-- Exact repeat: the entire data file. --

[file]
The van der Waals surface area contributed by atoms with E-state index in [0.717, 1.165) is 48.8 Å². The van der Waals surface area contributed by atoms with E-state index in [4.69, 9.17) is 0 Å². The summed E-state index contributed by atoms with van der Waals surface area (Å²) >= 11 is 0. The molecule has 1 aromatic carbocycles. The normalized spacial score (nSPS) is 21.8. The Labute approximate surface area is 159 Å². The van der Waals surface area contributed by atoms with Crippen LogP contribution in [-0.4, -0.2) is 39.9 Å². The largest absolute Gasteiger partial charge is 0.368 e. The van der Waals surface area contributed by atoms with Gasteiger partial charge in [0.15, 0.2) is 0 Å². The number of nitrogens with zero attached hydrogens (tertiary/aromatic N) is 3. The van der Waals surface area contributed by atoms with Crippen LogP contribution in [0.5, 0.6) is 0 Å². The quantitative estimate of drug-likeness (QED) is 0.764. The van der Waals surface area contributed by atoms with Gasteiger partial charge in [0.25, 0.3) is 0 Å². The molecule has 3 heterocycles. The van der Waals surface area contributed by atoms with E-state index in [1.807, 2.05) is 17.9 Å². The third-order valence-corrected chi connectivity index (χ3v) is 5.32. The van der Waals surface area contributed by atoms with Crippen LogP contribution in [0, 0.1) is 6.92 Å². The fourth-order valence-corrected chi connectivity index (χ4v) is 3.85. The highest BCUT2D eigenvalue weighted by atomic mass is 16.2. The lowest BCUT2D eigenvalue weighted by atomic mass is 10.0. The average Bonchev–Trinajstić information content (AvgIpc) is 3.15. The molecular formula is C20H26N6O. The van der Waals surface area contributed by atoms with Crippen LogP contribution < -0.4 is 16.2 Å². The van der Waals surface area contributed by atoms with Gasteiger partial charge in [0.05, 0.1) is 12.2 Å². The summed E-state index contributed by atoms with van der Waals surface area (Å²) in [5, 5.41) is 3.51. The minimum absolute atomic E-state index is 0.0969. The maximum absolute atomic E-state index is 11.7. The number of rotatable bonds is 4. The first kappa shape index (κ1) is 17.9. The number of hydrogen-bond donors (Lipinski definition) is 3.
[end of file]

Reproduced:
The van der Waals surface area contributed by atoms with E-state index in [0.717, 1.165) is 48.8 Å². The van der Waals surface area contributed by atoms with E-state index in [4.69, 9.17) is 0 Å². The summed E-state index contributed by atoms with van der Waals surface area (Å²) >= 11 is 0. The molecule has 1 aromatic carbocycles. The normalized spacial score (nSPS) is 21.8. The Labute approximate surface area is 159 Å². The van der Waals surface area contributed by atoms with Crippen LogP contribution in [-0.4, -0.2) is 39.9 Å². The largest absolute Gasteiger partial charge is 0.368 e. The van der Waals surface area contributed by atoms with Gasteiger partial charge in [0.15, 0.2) is 0 Å². The number of nitrogens with zero attached hydrogens (tertiary/aromatic N) is 3. The van der Waals surface area contributed by atoms with Crippen LogP contribution in [0.5, 0.6) is 0 Å². The quantitative estimate of drug-likeness (QED) is 0.764. The van der Waals surface area contributed by atoms with Gasteiger partial charge in [0.25, 0.3) is 0 Å². The molecule has 3 heterocycles. The van der Waals surface area contributed by atoms with E-state index in [1.807, 2.05) is 17.9 Å². The third-order valence-corrected chi connectivity index (χ3v) is 5.32. The van der Waals surface area contributed by atoms with Crippen LogP contribution in [0, 0.1) is 6.92 Å². The fourth-order valence-corrected chi connectivity index (χ4v) is 3.85. The highest BCUT2D eigenvalue weighted by atomic mass is 16.2. The lowest BCUT2D eigenvalue weighted by atomic mass is 10.0. The average Bonchev–Trinajstić information content (AvgIpc) is 3.15. The molecular formula is C20H26N6O. The van der Waals surface area contributed by atoms with Crippen LogP contribution < -0.4 is 16.2 Å². The van der Waals surface area contributed by atoms with Gasteiger partial charge in [0.05, 0.1) is 12.2 Å². The summed E-state index contributed by atoms with van der Waals surface area (Å²) in [5, 5.41) is 3.51. The minimum absolute atomic E-state index is 0.0969. The maximum absolute atomic E-state index is 11.7. The number of rotatable bonds is 4. The first kappa shape index (κ1) is 17.9. The number of hydrogen-bond donors (Lipinski definition) is 3.